I’m working on a new law review article about the internal procedures that Internet providers follow when executing search warrants for content. Given that, I was particularly interested in this new decision from a magistrate judge in Alaska relieving Google of a duty to execute a warrant by combing through stored files for relevant content.
The case involves a search for evidence in e-mail accounts that were used to respond to a Craigslist advertisement about underage sexual activity.
[T]he contents of electronic or wire communications held in the SUBJECT ACCOUNTS, including:
a) all electronic or wire communications with a minor or any person purporting to be a minor, or claiming to have access to a minor, or that otherwise involve the enticement of a minor to engage in sexual activity for which any person can be charged with a criminal offense (including email text, attachments, and imbedded files) in electronic storage by the PROVIDER, or held by the PROVIDER as a remote computing service (if any), within the meaning of Stored Communications Act;
No special protocol required for a computer search warrant, but vigilance of the court is expected in review to protect against overreaching. Also, the least intrusive measures are required. United States v. Nessland, 2015 U.S. App. LEXIS 7360 (9th cir. May 4, 2015):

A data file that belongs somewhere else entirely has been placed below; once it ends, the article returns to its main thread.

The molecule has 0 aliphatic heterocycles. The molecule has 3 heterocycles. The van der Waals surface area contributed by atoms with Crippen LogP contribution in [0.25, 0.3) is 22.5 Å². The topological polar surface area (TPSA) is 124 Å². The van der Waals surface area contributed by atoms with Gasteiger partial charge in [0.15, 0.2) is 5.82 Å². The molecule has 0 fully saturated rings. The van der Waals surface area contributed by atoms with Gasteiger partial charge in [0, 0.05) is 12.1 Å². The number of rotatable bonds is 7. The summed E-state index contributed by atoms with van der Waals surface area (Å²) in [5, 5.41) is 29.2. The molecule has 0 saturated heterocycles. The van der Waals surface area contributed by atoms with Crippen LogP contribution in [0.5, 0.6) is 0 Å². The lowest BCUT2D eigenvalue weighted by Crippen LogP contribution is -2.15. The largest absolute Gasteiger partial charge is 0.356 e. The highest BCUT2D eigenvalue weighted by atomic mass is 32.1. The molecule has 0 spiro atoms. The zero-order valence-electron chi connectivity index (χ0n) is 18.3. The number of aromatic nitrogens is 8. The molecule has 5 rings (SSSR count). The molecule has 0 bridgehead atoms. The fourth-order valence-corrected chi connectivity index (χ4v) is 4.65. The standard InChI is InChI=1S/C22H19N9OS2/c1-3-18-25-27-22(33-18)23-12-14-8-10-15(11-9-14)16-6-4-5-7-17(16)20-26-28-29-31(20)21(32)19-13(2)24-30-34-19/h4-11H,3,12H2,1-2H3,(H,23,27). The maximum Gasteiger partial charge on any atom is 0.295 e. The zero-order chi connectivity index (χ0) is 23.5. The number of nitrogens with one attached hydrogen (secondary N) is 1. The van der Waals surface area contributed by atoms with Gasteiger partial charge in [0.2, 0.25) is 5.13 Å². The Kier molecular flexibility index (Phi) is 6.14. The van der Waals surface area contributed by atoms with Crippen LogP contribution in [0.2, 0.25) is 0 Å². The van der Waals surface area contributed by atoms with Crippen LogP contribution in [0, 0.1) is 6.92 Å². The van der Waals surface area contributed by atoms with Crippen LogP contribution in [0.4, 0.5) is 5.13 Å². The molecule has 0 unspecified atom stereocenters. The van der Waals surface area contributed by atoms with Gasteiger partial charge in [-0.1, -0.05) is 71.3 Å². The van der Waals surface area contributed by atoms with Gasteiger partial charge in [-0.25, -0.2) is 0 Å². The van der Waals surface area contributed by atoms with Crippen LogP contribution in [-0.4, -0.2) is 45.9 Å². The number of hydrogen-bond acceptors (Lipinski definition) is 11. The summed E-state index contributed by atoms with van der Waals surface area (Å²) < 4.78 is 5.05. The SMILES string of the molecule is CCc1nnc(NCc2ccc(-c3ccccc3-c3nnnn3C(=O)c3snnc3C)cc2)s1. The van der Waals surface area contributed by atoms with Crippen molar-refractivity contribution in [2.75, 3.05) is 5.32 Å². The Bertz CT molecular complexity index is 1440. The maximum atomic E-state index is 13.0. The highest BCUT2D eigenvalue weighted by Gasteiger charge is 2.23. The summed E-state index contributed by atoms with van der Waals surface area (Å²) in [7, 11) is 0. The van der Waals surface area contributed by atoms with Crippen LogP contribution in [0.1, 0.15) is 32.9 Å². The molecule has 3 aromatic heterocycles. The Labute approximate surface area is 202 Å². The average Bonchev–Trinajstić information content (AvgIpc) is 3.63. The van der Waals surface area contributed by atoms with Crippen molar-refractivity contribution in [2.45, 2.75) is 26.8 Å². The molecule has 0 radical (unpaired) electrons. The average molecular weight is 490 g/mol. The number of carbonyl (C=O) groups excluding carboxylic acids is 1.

It did not specify “‘the precise manner’” of execution, but it was not required to do so. United States v. Grubbs, 547 U.S. 90, 98, 126 S. Ct. 1494, 1500-01, 164 L. Ed. 2d 195 (2006). The officers were searching for a particular type of photographic image and came across the images in question here, which were in plain view. See United States v. Wong, 334 F.3d 831, 838 (9th Cir. 2003). Thereupon, they stopped their search, and did not return to it until they obtained another warrant that covered the new type of images. See United States v. Giberson, 527 F.3d 882, 885, 889-90 (9th Cir. 2008). That approach did not violate Nessland’s rights. Indeed, this case is much like United States v. Schesso, 730 F.3d 1040 (9th Cir. 2013). There, as here, no special protocol was required, and the officers did follow the procedures set forth in the warrant application. Moreover, as here, there was no real risk of exposing other people’s data, and there was no sign of overreaching. Finally, even if some added protections could have been used here, the officers were not required to seek out and use the least intrusive means. See City of Ontario v. Quon, 560 U.S. 746, 763, 130 S. Ct. 2619, 2632, 177 L. Ed. 2d 216 (2010); Quon v. Arch Wireless Operating Co., 554 F.3d 769, 772-73 (9th Cir. 2009); see also Giberson, 527 F.3d at 889-90. While we are well aware of the need for vigilance, [citing CDT] we are satisfied that Nessland’s rights were not violated by the search.